Located near the northern edge of Wayne County, enthusiasts who call themselves Highpointers (highpointers.org) can drive directly to the highest point in Indiana, 1,257 feet above sea level and only steps away from a county road. From there, Highpointers can see crops, roads, and the terrain of the county.
Corn was a staple food in the diets of the white settlers who first lived here beginning after 1800, as it had been for their predecessors, Kickapoo, Osage, Shawnee, and Miami nations, before their forced removal west by the US government. When corn was harvested it had to be ground into meal. While small amounts for family use could be ground by hand, a whole crop had to be ground mechanically, and the earliest white settlers to Richmond had to haul their crop to mills in neighboring Ohio until they were able to build mills in their own communities.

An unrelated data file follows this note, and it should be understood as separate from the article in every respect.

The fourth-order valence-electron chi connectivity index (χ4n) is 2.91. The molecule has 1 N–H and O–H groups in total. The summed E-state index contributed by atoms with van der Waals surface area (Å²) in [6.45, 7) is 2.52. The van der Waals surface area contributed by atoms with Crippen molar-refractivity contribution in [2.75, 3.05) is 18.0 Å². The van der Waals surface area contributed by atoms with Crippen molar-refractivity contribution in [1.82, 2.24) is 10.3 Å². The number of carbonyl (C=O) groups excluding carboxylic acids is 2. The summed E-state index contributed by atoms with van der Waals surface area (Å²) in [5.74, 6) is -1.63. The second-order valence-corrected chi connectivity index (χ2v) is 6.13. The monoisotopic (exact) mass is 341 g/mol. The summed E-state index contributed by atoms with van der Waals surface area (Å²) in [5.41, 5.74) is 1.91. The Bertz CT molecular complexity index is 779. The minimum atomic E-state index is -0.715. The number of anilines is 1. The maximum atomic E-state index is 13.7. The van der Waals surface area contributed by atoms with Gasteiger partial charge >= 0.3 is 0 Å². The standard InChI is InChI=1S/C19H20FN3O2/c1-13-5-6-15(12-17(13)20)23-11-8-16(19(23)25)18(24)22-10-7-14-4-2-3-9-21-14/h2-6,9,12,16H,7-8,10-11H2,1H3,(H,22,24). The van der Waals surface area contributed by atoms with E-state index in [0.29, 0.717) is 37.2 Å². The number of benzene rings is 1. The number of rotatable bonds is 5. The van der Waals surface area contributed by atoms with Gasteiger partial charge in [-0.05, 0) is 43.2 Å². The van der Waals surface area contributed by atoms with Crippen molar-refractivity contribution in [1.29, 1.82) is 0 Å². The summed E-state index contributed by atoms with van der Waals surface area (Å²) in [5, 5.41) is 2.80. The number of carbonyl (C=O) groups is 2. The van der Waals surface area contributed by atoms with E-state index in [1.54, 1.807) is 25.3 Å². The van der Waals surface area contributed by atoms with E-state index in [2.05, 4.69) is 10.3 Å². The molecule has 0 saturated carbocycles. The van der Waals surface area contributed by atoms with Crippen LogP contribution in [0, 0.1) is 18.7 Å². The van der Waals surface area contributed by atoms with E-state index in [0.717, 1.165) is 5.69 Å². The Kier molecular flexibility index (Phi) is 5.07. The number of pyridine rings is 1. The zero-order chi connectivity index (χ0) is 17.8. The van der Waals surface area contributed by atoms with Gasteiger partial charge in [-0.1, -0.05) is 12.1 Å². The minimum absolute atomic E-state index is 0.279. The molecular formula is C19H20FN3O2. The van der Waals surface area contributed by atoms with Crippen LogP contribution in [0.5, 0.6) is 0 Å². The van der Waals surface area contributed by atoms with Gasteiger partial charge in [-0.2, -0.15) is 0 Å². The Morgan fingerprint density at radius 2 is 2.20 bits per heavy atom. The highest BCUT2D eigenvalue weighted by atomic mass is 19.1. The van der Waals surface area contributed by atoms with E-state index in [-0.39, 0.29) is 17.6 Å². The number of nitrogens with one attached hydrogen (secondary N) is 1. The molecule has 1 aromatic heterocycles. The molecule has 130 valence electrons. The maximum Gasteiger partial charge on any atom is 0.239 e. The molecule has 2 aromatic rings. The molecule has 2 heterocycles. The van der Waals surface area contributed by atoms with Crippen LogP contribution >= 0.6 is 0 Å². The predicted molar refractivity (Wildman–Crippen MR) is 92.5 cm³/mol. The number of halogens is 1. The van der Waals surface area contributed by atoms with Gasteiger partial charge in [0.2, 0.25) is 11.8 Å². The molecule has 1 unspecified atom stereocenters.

Mills from the early 19th century used water flowing from a stream or a spring to turn a wheel that was connected to a shaft. That shaft was connected to assorted gears to transfer the power to grindstones or other pieces of equipment, depending on what type of work was needed. Later in the century, steam power replaced natural water power, but it was still all about turning a main shaft that would transfer power to other equipment.
Jeremiah Cox’s Mill, 1806
Jeremiah Cox, a Quaker from North Carolina, is considered one of the first white people to settle in Richmond. Within a year of his arrival in 1806, Cox constructed one of the earliest mills in the area. According to records, it was a fairly simple tub mill, thrown up quickly to grind local corn, and may have even been temporary. No known images of this mill still exist.
Charles Moffitt’s Mill 1815
This structure is one of the few remaining examples of some of those early mills. Charles Moffitt, another North Carolina Quaker who was married to Elizabeth Cox, (Jeremiah Cox’s daughter) built the first mill on this site around 1815. It was destroyed by fire in 1883, but was rebuilt soon after and refitted around 1890.